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2002-03-22

The Hollywood Film "John Q" Takes On the Health Insurance Industry

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The Oscars are this Sunday. In 74 years of the Oscars, the most prestigious movie awards, only six acting trophieshave gone to African-Americans. But this year, much is being made about it being a good year for African Americans.The honorary Oscar will go to Sidney Poitier for his life’s work. 38 years ago, Poitier won best actor for Lilies ofthe Field. This year is the first time African-American performers could win both major acting categories. HalleBerry is up for best actress in Monster’s Ball and Denzel Washington for best actor in Training Day.

Today we are going to take a look at another Denzel Washington film, one that was released too late to be nominatedfor the Oscars this year. John Q was released five weeks ago, and this week it was the number 8 top-grossing movie inUS theaters. John Q may be unique among Hollywood films in its explicit intention to affect people’s opinions onhealth policy issues. Washington plays a father whose son is denied access to a heart transplant because hisinsurance policy doesn’t cover the $250,000 operation. The hospital refuses to put the boy’s name on the heartrecipient list unless his parents pay $75,000 up front. So Washington’s character takes the matter in his own hands.

Even before John Q was released, the health insurance industry had begun to spin its counter-message. Almost a weekbefore the film was released, Blue Cross Blue Shield charged that the film "reinforces ridiculous stereotypes abouthealth care, glorifies violence as a means of problem-solving and needlessly frightens the public." The day beforethe movie opened, the American Association of Health Plans began running full-page ads in Washington and Hollywoodnewspapers declaring that "the fictional character John Q. has the wrong answer for America’s health care costcrisis." What is it that has the HMO industry in such a tizzy?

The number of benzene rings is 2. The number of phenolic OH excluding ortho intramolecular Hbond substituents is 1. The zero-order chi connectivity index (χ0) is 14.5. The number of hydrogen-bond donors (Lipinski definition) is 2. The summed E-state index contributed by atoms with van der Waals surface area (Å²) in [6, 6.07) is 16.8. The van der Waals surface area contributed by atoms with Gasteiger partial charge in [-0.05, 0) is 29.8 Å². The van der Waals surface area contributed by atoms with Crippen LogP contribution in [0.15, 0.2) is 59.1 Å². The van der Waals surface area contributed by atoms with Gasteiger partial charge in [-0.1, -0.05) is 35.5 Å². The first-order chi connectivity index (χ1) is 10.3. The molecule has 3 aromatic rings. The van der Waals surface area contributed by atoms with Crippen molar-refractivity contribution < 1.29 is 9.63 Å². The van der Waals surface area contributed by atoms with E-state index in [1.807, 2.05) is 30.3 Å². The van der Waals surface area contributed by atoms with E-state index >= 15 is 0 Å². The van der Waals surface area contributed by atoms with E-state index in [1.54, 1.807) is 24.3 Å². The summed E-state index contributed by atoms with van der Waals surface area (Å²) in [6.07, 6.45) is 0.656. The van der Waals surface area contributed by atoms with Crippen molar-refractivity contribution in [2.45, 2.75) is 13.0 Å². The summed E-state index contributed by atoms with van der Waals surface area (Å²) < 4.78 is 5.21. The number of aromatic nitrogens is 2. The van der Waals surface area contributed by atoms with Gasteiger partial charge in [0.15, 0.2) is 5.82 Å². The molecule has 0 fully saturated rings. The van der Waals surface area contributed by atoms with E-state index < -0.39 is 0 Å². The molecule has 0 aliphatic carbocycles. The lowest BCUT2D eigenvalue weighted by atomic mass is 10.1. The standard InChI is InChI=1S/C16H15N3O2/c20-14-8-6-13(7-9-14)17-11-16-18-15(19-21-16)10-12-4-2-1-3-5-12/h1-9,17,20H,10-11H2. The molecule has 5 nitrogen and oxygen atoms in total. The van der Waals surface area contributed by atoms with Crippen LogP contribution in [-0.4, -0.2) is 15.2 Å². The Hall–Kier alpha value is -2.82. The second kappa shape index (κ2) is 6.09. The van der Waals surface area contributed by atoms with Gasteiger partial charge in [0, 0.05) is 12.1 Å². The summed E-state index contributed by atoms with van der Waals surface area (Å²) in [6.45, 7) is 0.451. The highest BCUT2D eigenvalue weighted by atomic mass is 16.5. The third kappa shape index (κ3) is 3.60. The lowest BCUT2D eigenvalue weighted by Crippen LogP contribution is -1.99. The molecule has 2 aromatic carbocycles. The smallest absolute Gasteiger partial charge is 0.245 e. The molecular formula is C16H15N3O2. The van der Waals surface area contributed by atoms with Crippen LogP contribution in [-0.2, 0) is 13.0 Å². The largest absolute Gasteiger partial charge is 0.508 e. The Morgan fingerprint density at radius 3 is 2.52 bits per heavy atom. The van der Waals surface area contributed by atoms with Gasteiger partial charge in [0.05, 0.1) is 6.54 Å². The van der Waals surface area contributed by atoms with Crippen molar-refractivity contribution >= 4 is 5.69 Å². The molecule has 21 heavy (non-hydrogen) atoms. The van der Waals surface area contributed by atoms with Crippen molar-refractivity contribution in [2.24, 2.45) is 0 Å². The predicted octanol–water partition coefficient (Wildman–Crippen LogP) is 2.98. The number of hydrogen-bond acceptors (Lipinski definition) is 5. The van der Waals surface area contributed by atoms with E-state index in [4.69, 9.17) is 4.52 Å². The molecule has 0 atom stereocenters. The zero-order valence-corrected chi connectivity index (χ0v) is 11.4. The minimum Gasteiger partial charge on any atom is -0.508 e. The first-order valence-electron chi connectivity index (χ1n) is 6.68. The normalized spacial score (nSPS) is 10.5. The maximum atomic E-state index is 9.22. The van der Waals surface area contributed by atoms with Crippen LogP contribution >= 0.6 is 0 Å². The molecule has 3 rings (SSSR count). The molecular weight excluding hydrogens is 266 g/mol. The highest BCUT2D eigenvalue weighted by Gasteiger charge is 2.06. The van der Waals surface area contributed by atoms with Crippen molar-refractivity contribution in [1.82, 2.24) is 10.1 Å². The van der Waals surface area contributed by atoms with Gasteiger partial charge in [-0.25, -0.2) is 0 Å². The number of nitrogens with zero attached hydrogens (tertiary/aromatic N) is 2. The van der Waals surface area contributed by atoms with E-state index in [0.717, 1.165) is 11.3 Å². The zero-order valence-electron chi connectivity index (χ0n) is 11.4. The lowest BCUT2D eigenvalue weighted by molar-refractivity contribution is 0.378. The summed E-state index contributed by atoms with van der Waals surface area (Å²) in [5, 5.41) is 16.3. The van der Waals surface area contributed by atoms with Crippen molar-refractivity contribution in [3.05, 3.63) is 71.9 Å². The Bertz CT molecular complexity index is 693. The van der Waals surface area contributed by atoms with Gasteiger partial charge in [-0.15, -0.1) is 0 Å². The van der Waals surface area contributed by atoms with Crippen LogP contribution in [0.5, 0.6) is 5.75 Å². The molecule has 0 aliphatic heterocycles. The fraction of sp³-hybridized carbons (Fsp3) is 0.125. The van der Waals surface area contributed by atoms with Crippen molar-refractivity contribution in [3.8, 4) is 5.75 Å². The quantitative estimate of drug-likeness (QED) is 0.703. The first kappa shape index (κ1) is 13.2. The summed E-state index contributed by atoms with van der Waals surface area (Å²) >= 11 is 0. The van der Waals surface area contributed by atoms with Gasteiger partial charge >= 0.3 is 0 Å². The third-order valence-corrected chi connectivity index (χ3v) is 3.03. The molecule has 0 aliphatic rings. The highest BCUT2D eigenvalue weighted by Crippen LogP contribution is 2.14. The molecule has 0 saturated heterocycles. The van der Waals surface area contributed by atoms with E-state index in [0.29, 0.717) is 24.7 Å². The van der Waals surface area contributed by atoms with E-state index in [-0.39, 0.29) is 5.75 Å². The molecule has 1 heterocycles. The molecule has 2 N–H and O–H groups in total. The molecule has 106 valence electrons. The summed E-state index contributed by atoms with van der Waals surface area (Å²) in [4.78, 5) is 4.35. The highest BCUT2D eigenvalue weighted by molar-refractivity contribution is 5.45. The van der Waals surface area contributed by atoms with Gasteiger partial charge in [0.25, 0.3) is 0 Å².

Let’s listen to the film.

Tape:

  • John Q preview clip

Guests:

  • Elizabeth Benjamin, supervising attorney in the health law unit of the Legal Aid Society.
  • Archie Lamb, a lawyer in Birmingham, Alabama. He represents the California Medical Association, TexasMedical Association, Florida Medical Association, Medical Association of Georgia, and a large class of individualphysicians in suits against various HMOs. Lamb was designated lead counsel in the RICO lawsuit against HMOs pendingin the Federal Court in the Southern District of Florida.

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